Thomas Fanning, chief executive officer of Atlanta-based electric utility holding company Southern Co. and a key player in developing private-sector cybersecurity policy, said today at a Senate subcommittee hearing that he has begun to have interactions with senior Federal government military leaders about capabilities to “hack back” at cyber attackers, but emphasized he believes that those types of retaliatory capabilities need to remain in the hands of the military rather than become a corporate function.

The CEO’s comments came during a during a hearing this afternoon of the Senate Judiciary Committee’s subcommittee on crime and terrorism, at which several senators made clear that the U.S. needs to do much more to deter cyber attacks, especially those aimed at U.S. critical infrastructure and purported to emanate from Russia and other nation-state adversaries.

Sen. Sheldon Whitehouse, D-R.I., in particular, offered an aggressive lineup of policy steps that should be considered to boost U.S. defenses and deter adversaries.

Among those was a proposal to “stress test” what has become one of most reliable Federal policy standards for promoting better cybersecurity–the National Institute of Standards and Technology’s (NIST) voluntary cybersecurity framework for critical infrastructure sectors.

“We don’t know how well the NIST framework is helping to improve cybersecurity outcomes,” the senator said, adding that if the framework is not improving outcomes then “we need to get to work on something that will.”

Sen. Whitehouse also complained that cybersecurity responsibility in the Federal government is “spread across 73 different inspectors general,” and suggested that Congress take action to create “the equivalent of a roving Inspector General” for cybersecurity who can conduct tests and audits of agency security.

He, along with several other senators at today’s hearing, made an impassioned plea for the U.S. and the international community to take steps to create better deterrence measures to keep potential attackers in check.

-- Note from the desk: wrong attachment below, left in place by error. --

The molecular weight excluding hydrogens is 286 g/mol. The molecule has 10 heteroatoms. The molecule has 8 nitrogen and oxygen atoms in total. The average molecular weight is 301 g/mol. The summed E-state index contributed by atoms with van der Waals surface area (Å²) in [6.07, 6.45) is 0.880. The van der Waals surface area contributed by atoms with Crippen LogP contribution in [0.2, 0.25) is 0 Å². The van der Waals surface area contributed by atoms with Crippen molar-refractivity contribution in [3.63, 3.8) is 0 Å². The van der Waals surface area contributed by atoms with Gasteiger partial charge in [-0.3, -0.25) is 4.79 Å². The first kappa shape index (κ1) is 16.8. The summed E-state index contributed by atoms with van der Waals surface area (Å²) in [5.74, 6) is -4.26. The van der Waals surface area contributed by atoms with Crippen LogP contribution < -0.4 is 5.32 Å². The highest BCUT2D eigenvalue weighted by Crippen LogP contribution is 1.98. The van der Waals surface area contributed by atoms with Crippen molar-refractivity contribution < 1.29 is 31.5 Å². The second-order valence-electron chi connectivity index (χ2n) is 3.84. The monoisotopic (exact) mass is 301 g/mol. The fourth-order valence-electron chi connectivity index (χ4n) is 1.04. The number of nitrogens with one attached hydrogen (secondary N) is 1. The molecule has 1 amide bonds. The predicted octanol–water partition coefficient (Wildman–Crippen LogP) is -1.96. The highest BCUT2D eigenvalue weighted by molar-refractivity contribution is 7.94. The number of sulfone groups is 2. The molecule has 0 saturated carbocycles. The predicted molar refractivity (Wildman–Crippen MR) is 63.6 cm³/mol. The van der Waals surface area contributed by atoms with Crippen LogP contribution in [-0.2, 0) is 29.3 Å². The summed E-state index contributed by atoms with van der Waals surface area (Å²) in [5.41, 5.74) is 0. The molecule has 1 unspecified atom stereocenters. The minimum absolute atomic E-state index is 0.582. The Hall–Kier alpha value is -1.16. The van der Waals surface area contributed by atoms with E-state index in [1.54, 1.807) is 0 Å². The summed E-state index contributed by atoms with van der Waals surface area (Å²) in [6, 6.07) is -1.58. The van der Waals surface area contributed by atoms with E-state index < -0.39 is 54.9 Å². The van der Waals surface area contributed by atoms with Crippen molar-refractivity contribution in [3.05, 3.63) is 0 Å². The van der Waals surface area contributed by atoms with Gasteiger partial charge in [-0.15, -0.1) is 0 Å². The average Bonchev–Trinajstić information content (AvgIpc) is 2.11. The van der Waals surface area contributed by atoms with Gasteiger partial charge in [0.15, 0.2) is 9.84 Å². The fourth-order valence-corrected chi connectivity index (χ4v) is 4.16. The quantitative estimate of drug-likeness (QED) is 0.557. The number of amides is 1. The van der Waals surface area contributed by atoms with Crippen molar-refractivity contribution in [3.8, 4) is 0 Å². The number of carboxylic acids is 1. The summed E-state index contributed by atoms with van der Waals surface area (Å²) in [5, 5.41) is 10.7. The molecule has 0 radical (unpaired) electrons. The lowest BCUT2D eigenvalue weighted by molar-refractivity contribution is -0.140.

In line with his discussion about deterrence, Sen. Whitehouse broached the hack-back issue, including the thorny question about which entities should be able to undertake such attacks.

“We need to think hard about how, when, and whether to allow hack-back authority” so that “responsible actors” can take retaliatory action in a bid to deter further attacks from adversaries, he said.

“I can’t say what the answer would be to that” question, the senator said, while posing possible outcomes to such a discussion: “It could be open season” on adversaries, he said, adding, “I doubt that”; “it could be” that some companies could be licensed to take hack-back actions; and “it could be nothing at all.”

“But we should be having the conversation” about hack-back authorities, Whitehouse emphasized.

Later in the hearing, Fanning offered his witness testimony including a description of his role as one of three co-chairs of the Electricity Subsector Coordinating Council, which includes the CEOs of 22 electric companies and ten industry groups, and which is the principal liaison between the electric sector and the Federal government for coordinating efforts to prepare for and respond to cybersecurity threats, physical terrorism, and natural disasters that threaten critical infrastructure.

Among other things, Fanning said he also worked closely with similar cybersecurity-related coordinating councils representing the finance and communications sectors, and that the group of three sectors was working on security frameworks that would help support the entire group.

Sen. Whitehouse queried Fanning on whether he knew which government agency or official he could go to in order to discuss a hack-back at an adversary, asking, “What door do you knock on?”

Fanning did not answer that question directly, but responded, “I think we are developing that,” and added that the idea “is something I just started talking about.”

Fanning indicated that he has worked with senior Federal military and civilian leadership to be able to better identify problematic internet traffic and malware in order to get a “more fulsome idea” of threats and attack surfaces.

He said he is “now working” with Gen. Paul Nakasone, head of U.S. Cyber Command, and James Mattis, Secretary of Defense, on ways to make threat data and analysis more actionable.

At the end of his somewhat opaque explanation of how he has worked with senior U.S. leaders, however, Fanning said he believes that “fireback capability” at cyber adversaries should be the province of DoD and Cyber Command. “That’s their responsibility, not ours,” he said.

He added, “There is a lot of interesting things that are developing, and I think will develop over time.”

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John Curran
John Curran
John Curran is MeriTalk's Managing Editor covering the intersection of government and technology.